In one of his timeless anectodes, Billy Connolly talks about his early working life at the shipyards. Times were tough, men were men and work was taken seriously. The Glaswegian reminisces about being sent on an errand to the company store and recounts his conversation with the chain-smoking old worker called Tam:
“He started to cough. It was like a storm building up – a thundering storm from miles away. He ended up with these noises that sounded like a platoon of cavalry galloping through a swamp in wellingtons full of vomit. Then it came to an end; all calmed down. I says, “Jesus Tam, that’s some cough”… He says, “Did you pass the graveyard on the way in here?” I says, “Aye”. He says. “Well, the graveyard’s full of people that would love to have my cough”.
Football history is littered with superstars who never made the World Cup. Ryan Giggs is one contemporary legend of the game unlucky enough to be playing for a national team not quite good enough.
In decades past, players no less than Alfredo di Stefano and George Best failed to grace the World Cup with their presence. George Weah didn’t qualify while the talented but fiery Eric Cantona and Bernd Schuster were deemed surplus to requirements. Gareth Bale and Aaron Ramsey may still have a chance one day, though it appears unlikely.
Closer to home, how about the Socceroo greats who never made the World Cup and would have given their right hand for the opportunity?
Mark Bosnich, Alan Davidson, Alex Tobin, Tony Vidmar, Paul Okon, Ned Zelic, Paul Wade, Robbie Slater, Aurelio Vidmar and Frank Farina are just a few such Socceroo legends. Let us not tarnish their legacy.
Which is why I find the whole “ooh, it’s going to be so hard, we’ll get flogged, why would we bother, let’s just focus on the Asian Cup in 2015” mentality adopted by certain fans and sections of the media to be not only distasteful, defeatist and unhelpful but unappreciative of the opportunity the players have. We must not take a loser mindset into the World Cup.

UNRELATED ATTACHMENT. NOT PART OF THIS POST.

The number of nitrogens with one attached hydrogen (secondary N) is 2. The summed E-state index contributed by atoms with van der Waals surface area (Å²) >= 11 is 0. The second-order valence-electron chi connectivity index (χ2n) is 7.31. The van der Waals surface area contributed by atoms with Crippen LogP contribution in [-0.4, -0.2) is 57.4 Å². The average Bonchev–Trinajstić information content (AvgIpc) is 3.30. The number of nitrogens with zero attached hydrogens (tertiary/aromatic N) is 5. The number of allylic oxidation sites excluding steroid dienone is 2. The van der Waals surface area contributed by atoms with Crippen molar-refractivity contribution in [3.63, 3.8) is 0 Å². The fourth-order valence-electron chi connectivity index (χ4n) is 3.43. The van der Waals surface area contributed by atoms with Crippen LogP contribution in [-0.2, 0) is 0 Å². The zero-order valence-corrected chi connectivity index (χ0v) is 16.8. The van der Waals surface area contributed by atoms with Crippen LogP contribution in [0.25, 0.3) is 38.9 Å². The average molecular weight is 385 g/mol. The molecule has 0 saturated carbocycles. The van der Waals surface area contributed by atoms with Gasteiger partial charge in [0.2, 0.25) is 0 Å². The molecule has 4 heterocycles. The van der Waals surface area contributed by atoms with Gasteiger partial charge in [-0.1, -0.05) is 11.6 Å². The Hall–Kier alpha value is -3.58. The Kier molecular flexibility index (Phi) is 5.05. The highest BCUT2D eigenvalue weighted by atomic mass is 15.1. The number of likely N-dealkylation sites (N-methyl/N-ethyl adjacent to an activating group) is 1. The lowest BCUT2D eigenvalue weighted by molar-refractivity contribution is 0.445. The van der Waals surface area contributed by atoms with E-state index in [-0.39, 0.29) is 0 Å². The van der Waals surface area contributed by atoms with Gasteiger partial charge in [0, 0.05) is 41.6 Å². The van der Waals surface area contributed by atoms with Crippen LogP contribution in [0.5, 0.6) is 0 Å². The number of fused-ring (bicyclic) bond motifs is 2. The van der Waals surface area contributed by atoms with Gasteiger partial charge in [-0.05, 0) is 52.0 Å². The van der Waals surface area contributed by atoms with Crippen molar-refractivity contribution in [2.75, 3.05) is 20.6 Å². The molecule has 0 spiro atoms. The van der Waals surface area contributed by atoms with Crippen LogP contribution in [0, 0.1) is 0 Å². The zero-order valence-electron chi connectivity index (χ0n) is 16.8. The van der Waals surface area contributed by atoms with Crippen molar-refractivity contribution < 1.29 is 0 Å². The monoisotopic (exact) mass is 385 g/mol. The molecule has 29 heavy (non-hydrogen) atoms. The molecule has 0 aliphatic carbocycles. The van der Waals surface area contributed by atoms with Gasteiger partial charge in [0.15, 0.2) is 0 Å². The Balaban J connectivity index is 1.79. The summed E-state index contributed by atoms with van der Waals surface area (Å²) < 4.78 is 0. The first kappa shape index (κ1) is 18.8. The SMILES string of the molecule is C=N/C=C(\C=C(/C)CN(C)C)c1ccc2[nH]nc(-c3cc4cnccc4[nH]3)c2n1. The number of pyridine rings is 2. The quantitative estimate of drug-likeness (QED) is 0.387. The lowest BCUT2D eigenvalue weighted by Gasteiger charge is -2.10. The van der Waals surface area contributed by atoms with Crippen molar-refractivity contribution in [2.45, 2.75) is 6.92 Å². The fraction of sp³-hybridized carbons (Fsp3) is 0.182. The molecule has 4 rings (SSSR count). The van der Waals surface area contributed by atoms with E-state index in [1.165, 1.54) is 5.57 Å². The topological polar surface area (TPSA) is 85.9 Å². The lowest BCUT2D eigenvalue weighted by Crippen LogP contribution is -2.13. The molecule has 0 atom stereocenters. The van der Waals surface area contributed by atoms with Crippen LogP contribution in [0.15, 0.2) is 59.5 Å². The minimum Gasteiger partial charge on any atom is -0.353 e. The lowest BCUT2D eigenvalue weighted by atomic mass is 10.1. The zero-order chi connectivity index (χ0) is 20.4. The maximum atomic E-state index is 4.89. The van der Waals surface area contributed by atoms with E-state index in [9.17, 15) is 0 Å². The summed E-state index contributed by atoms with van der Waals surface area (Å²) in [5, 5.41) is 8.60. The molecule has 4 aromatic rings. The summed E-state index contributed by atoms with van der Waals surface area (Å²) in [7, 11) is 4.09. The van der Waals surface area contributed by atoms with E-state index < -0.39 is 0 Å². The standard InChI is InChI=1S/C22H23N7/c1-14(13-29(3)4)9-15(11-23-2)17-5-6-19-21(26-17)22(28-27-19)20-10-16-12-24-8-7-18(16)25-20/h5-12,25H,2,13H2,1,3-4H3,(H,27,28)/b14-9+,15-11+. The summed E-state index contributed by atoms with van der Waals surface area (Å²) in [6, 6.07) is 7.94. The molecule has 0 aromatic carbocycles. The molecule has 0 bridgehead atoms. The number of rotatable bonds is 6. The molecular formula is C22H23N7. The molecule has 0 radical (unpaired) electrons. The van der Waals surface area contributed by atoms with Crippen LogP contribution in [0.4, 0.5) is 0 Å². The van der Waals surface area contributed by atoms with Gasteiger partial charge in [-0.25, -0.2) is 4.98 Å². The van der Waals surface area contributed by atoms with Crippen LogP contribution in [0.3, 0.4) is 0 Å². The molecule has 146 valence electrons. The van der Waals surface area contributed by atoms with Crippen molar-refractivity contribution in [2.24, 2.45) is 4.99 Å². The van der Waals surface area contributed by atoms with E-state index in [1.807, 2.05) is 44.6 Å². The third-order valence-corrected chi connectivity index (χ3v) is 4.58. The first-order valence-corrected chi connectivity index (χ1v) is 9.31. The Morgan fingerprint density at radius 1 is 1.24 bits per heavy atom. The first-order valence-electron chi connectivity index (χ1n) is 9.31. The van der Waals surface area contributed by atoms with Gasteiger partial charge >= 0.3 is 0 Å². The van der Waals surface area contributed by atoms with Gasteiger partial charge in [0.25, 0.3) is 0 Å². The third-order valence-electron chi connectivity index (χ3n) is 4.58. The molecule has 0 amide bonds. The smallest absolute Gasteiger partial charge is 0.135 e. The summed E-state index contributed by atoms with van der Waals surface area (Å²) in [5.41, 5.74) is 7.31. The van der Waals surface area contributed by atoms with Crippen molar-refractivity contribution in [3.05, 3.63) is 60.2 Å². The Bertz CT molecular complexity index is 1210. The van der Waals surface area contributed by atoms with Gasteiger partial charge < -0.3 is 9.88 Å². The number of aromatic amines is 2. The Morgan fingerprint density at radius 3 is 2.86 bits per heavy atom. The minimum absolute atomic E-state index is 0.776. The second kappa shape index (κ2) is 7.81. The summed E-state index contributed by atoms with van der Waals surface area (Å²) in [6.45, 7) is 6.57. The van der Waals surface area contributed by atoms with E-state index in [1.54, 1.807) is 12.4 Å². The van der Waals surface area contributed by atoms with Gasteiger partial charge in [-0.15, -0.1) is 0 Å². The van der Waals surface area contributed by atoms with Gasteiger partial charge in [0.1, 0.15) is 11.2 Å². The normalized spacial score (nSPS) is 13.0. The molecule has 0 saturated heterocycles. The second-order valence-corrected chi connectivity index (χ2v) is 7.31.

Is it a tough group? No doubt.
Should the fans and players approach the World Cup with a healthy dose of realism?
But let’s not forget to dream.
For what an opportunity this is for young Aussies to make a name for themselves and write us into the history books. USA did it in 1950 - England losing 1-0 to the Americans 1950 despite the presence of Billy Wright, Tom Finney and Stan Mortensen. North Korea did it in 1966, defeating the highly fancied Italians led by Facchetti, Mazzola and Rivera.
In 1990 in happened again, as the Roger Milla-inspired Cameroon upset world champions Argentina - the opportunity to shine seized upon by yet another up-and-coming continent.
So why NOT us?
The real question is this – what mindset do we take into the World Cup? Will it be a defensive one, aiming at damage minimisation and protecting one’s “dignity” at all cost?
Or will it be “full steam ahead and damn the torpedoes”?
In football, as in politics, the incoming leader has a honeymoon period and a mandate. Ange Postecoglou’s mandate is clearly this:
·         To restore the players’ belief in playing for the shirt – if it had ever waned;
·         To restore the players’ belief that they can play positive football and still aim to win;
·         To restore the fans’ belief in the Socceroos as a reflection of the Australian ethos of “having a go”; 
·         To juvenate the squad, bringing greater pace, flair and energy into the national setup.
In some respects we are there.
Langerak, Ryan, Williams, Davidson, McGowan, Franjic, Vidosic, Kruse, Rogic, Oar and Leckie are either in the Socceroo first 11 or knocking at the door.
There are timely returns from injury for Chris Herd and Adam Sarota, two young footballers who have it in them to become Green and Gold regulars.
And there is clear intent to play football “the right way” – to pass and move, to press when not in possession and to play sharp, one-touch passes in and around the box.
It will not always come off. But the intent must be there.
To take it to the opposition.
To back ourselves against anyone in the world. This mentality has characterised Australian athletes for over a century – adopt the underdog mindset and play as if your life depends on it, for we have nothing to lose.
Spain, Holland and Chile will see us as a guaranteed three points in the bag.
Great. Bring it on.
As Franklin Delano Roosevelt said at his inauguration speech in 1933, “…the only thing we have to fear is...fear itself — nameless, unreasoning, unjustified terror which paralyzes needed efforts to convert retreat into advance.”
Fear paralyzes.
We must respect but not fear our opponents, even if Sanchez, van Persie, Robben, Xavi and Iniesta will be lining up against us. 
To stay positive and play positive, win, lose or draw.
That’s the Australian way. Anything else is selling ourselves short.
Let’s have a go.